Cuzin Richard is currently the co-chair of the Pierce Island Commission, which helps protect the tiny island just off Portsmouth's Prescott Park. Smith has also been a member of the Maine Association of Agricultural Fairs since 1980 and of New England Parks and Recreation since 1985. His connection to the environment goes back even further than that. After high school in the early 1970s he worked in Hawaii where he became involved with the Save Our Shores movement.
Smith became a pioneer of the music and entertainment scene in Portsmouth and the Seacoast in the mid 70s, bringing The Cars to Pease for one of their first big gigs and producing and even founding many annual events over the years such as the Portsmouth Jazz Festival, First Night Portsmouth and the White Mountain Jazz and Blues Festival.
For the last ten years Cuzin Richard has brought his entertainment promotion expertise to his support of local causes in the form of an annual comedy show. He likes to schedule it on Valentine’s Day weekend. “Nothing quite says 'I love you,' like shooting Smuttynose beer out your nose," quips Smith. The “Comedy Xxtravaganza” has many sponsors including Smuttynose Brewery, Taste Magazine, and Seacoast Media Group; all members of one of the night’s beneficiaries, the Green Alliance.
As New England digs out from yesterday's mammoth Nor'Easter, the big winners include schoolkids, who are getting at least 1-2 days off rom school), as well as Winter sports enthusiasts...including skiers and snowboarders.
At Shawnee Peak, the storm delivered 16 beautiful inches of soft snow just in time for the upcoming Martin Luther King holiday weekend. With Maine and Massachusetts' schools closed on Monday, it's a perfect time for a long weekend of skiing, or even just a day trip.
While most resorts do not offer any discounts on holiday weekends like this, it's worth noting that the Green Alliance discounts at Shawnee Peak - 20% off a full day lift ticket, 25% off an appetizers at Blizzard's Pub, and 50% off rental packages - are in full force this weekend. Heck, just with the $$ you'll save on a full-day lift ticket, you'll be glad you joined the Green Alliance this month at our special promotional price of just $25 for one year's membership!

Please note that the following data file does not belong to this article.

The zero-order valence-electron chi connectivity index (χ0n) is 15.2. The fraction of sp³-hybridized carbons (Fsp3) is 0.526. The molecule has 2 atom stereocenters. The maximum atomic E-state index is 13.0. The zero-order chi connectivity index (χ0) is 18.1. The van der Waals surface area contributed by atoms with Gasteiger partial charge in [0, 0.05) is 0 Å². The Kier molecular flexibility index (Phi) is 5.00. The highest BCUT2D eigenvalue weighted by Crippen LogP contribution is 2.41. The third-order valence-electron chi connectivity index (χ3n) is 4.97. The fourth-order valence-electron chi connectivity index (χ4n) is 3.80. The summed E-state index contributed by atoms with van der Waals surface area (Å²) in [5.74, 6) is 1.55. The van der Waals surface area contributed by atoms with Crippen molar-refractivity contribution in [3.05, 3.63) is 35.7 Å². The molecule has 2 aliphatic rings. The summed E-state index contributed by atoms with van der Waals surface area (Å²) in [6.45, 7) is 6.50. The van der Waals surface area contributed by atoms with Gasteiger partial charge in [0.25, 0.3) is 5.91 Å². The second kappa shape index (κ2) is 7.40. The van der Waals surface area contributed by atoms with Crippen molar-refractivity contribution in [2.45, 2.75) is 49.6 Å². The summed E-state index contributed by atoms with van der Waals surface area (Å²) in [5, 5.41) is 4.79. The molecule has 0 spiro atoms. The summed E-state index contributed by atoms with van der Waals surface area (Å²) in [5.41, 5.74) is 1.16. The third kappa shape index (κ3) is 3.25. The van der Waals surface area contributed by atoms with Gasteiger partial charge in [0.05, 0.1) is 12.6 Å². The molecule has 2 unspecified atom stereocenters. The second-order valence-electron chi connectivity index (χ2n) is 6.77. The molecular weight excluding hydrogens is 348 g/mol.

And for you night skiers, you'll be glad to know that Shawnee Peak will have night skiing available all three nights this weekend, including Sunday night. What could be better than getting in a few runs before, after, and during halftime of the big playoff game this Sunday?
So grab you Green Card and get on up to Shawnee Peak, where you can sample the mountain's wide variety of groomed and ungroomed terrain! With 16 soft inches to complement the resort's superb, energy-efficient snowmaking system, you'll be thanking God almighty that you're skiing at last!
By now, you’ve probably shoveled, snowblew, or been plowed out after the major Nor’Easter our region endured on January 12. And in many instances, we can thank hardworking plowing companies or state-affiliated crews for their efforts. But even after the snow has stopped, problems remain, sometimes right in your own driveway or your neighborhood’s sidewalks.
Many plowing companies and road maintenance operations use a combination of salt and calcium chloride to de-ice roads and sidewalks. This certainly helps reduce vehicle accidents and pedestrian slip- ups, but these substances have negative impacts on vegetation, human health, and the environment. In fact, the recently-elected mayor of Moscow has banned the use of chemical de-icers on the city’s sidewalks as result of years of resident’s complaints about the impact on their health. Considering how corrosive these salt/chemical mixtures are, it’s no wonder that roadside grass, trees, and shrubs often are in much poorer health than other vegetation only 10 feet away.